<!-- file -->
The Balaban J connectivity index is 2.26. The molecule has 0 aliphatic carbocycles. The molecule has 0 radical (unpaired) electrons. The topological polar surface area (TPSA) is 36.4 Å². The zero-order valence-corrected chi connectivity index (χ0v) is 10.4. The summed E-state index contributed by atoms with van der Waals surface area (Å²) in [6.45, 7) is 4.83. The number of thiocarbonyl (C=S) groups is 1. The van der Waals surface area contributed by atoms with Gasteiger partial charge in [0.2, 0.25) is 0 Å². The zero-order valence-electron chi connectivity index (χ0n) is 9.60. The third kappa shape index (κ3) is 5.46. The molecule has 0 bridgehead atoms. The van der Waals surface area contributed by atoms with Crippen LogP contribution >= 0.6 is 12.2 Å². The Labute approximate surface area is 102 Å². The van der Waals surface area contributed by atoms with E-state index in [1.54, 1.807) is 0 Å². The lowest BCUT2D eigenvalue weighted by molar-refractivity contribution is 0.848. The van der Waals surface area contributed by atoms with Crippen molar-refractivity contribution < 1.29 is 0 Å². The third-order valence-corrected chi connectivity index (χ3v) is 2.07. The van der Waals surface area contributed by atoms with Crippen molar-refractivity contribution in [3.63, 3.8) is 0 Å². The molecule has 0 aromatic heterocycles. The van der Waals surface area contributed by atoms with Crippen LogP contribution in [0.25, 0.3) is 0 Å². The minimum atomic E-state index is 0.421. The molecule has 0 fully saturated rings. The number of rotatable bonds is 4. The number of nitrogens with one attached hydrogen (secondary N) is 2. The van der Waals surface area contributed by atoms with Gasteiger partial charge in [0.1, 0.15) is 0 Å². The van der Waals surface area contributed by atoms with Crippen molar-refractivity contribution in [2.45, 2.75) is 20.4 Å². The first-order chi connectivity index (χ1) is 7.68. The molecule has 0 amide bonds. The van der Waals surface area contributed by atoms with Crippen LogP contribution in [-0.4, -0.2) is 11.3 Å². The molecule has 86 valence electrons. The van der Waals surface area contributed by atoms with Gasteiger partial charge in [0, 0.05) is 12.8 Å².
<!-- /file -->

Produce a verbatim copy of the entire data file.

The Balaban J connectivity index is 2.26. The molecule has 0 aliphatic carbocycles. The molecule has 0 radical (unpaired) electrons. The topological polar surface area (TPSA) is 36.4 Å². The zero-order valence-corrected chi connectivity index (χ0v) is 10.4. The summed E-state index contributed by atoms with van der Waals surface area (Å²) in [6.45, 7) is 4.83. The number of thiocarbonyl (C=S) groups is 1. The van der Waals surface area contributed by atoms with Gasteiger partial charge in [0.2, 0.25) is 0 Å². The zero-order valence-electron chi connectivity index (χ0n) is 9.60. The third kappa shape index (κ3) is 5.46. The molecule has 0 bridgehead atoms. The van der Waals surface area contributed by atoms with Crippen LogP contribution >= 0.6 is 12.2 Å². The Labute approximate surface area is 102 Å². The van der Waals surface area contributed by atoms with E-state index in [1.54, 1.807) is 0 Å². The lowest BCUT2D eigenvalue weighted by molar-refractivity contribution is 0.848. The van der Waals surface area contributed by atoms with Crippen molar-refractivity contribution < 1.29 is 0 Å². The third-order valence-corrected chi connectivity index (χ3v) is 2.07. The van der Waals surface area contributed by atoms with Crippen molar-refractivity contribution in [3.63, 3.8) is 0 Å². The molecule has 0 aromatic heterocycles. The van der Waals surface area contributed by atoms with Crippen LogP contribution in [0.25, 0.3) is 0 Å². The minimum atomic E-state index is 0.421. The molecule has 0 fully saturated rings. The number of rotatable bonds is 4. The number of nitrogens with one attached hydrogen (secondary N) is 2. The van der Waals surface area contributed by atoms with Gasteiger partial charge in [0.1, 0.15) is 0 Å². The van der Waals surface area contributed by atoms with Crippen molar-refractivity contribution in [2.45, 2.75) is 20.4 Å². The first-order chi connectivity index (χ1) is 7.68. The molecule has 0 amide bonds. The van der Waals surface area contributed by atoms with Crippen LogP contribution in [-0.4, -0.2) is 11.3 Å². The molecule has 86 valence electrons. The van der Waals surface area contributed by atoms with Gasteiger partial charge in [0, 0.05) is 12.8 Å².